(English version of “Noli Me Tangere”)
News of the incident soon spread throughout the town. At first all were incredulous, but, having to yield to the fact, they broke out into exclamations of surprise. Each one, according to his moral lights, made his comments.
Padre Damaso is dead, said some.
When they picked him up his face was covered with blood and he wasn’t breathing.
May he rest in peace! But he hasn’t any more than settled his debts! exclaimed a young man.
Look what he did this morning in the convento—there isn’t any name for it.
What did he do? Did he beat up the coadjutor again?
What did he do? Tell us about it!
You saw that Spanish mestizo go out through the sacristy in the midst of the sermon?
Yes, we saw him. Padre Damaso took note of him.
Well, after the sermon he sent for the young man and asked him why he had gone out. ‘I don’t understand Tagalog, Padre,’ was the reply. ‘And why did you joke about it, saying that it was Greek?’ yelled Padre Damaso, slapping the young man in the face. The latter retorted and the two came to blows until they were separated.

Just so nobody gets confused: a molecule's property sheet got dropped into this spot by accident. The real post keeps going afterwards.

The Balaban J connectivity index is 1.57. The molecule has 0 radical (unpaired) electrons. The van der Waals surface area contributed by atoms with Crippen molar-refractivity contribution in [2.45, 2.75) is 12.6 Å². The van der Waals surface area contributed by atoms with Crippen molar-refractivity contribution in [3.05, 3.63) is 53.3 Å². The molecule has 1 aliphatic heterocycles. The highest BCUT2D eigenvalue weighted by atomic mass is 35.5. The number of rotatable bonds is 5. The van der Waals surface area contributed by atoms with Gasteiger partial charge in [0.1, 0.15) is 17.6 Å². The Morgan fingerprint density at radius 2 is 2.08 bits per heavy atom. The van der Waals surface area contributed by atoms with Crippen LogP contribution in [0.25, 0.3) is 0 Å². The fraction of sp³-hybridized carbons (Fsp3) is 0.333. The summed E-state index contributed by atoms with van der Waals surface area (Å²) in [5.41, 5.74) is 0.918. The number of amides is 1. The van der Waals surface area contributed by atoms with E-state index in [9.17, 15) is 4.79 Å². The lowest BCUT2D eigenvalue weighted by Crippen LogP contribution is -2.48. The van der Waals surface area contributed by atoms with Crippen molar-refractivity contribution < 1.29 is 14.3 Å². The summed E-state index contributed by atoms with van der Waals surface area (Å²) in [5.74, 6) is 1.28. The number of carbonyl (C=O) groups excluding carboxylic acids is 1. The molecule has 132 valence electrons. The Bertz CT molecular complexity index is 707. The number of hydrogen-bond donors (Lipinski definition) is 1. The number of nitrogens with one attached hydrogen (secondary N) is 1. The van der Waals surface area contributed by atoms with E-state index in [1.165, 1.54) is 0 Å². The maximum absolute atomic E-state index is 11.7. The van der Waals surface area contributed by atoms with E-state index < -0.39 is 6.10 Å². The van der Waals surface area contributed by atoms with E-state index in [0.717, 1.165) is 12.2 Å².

If that had happened to me— hissed a student between his teeth.
I don’t approve of the action of the Franciscan, said another,
since Religion ought not to be imposed on any one as a punishment or a penance. But I am almost glad of it, for I know that young man, I know that he’s from San Pedro Makati and that he talks Tagalog well. Now he wants to be taken for a recent arrival from Russia and prides himself on appearing not to know the language of his fathers.
Then God makes them and they rush together! 
Still we must protest against such actions, exclaimed another student.
To remain silent would be to assent to the abuse, and what has happened may be repeated with any one of us. We’re going back to the times of Nero!
You’re wrong, replied another.
Nero was a great artist, while Padre Damaso is only a tiresome preacher.
 The Spanish proverb equivalent to the English
Birds of a feather flock together.—TR.